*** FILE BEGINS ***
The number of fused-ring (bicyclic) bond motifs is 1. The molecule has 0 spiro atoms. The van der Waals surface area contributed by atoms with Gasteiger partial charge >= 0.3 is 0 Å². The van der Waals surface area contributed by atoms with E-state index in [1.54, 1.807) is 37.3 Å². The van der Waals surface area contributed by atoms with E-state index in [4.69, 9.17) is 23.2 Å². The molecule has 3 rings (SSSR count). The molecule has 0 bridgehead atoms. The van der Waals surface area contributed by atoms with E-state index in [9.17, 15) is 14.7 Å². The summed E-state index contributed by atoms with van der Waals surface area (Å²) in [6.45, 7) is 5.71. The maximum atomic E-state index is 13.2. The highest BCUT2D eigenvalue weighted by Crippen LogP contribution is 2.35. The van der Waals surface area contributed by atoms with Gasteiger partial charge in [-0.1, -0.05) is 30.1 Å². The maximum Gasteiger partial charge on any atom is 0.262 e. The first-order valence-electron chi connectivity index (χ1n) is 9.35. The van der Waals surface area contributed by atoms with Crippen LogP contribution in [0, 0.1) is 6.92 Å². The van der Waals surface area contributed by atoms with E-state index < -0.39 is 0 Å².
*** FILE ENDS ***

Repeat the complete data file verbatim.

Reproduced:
The number of fused-ring (bicyclic) bond motifs is 1. The molecule has 0 spiro atoms. The van der Waals surface area contributed by atoms with Gasteiger partial charge >= 0.3 is 0 Å². The van der Waals surface area contributed by atoms with E-state index in [1.54, 1.807) is 37.3 Å². The van der Waals surface area contributed by atoms with E-state index in [4.69, 9.17) is 23.2 Å². The molecule has 3 rings (SSSR count). The molecule has 0 bridgehead atoms. The van der Waals surface area contributed by atoms with E-state index in [9.17, 15) is 14.7 Å². The summed E-state index contributed by atoms with van der Waals surface area (Å²) in [6.45, 7) is 5.71. The maximum atomic E-state index is 13.2. The highest BCUT2D eigenvalue weighted by Crippen LogP contribution is 2.35. The van der Waals surface area contributed by atoms with Gasteiger partial charge in [-0.1, -0.05) is 30.1 Å². The maximum Gasteiger partial charge on any atom is 0.262 e. The first-order valence-electron chi connectivity index (χ1n) is 9.35. The van der Waals surface area contributed by atoms with Crippen LogP contribution in [0, 0.1) is 6.92 Å². The van der Waals surface area contributed by atoms with E-state index < -0.39 is 0 Å².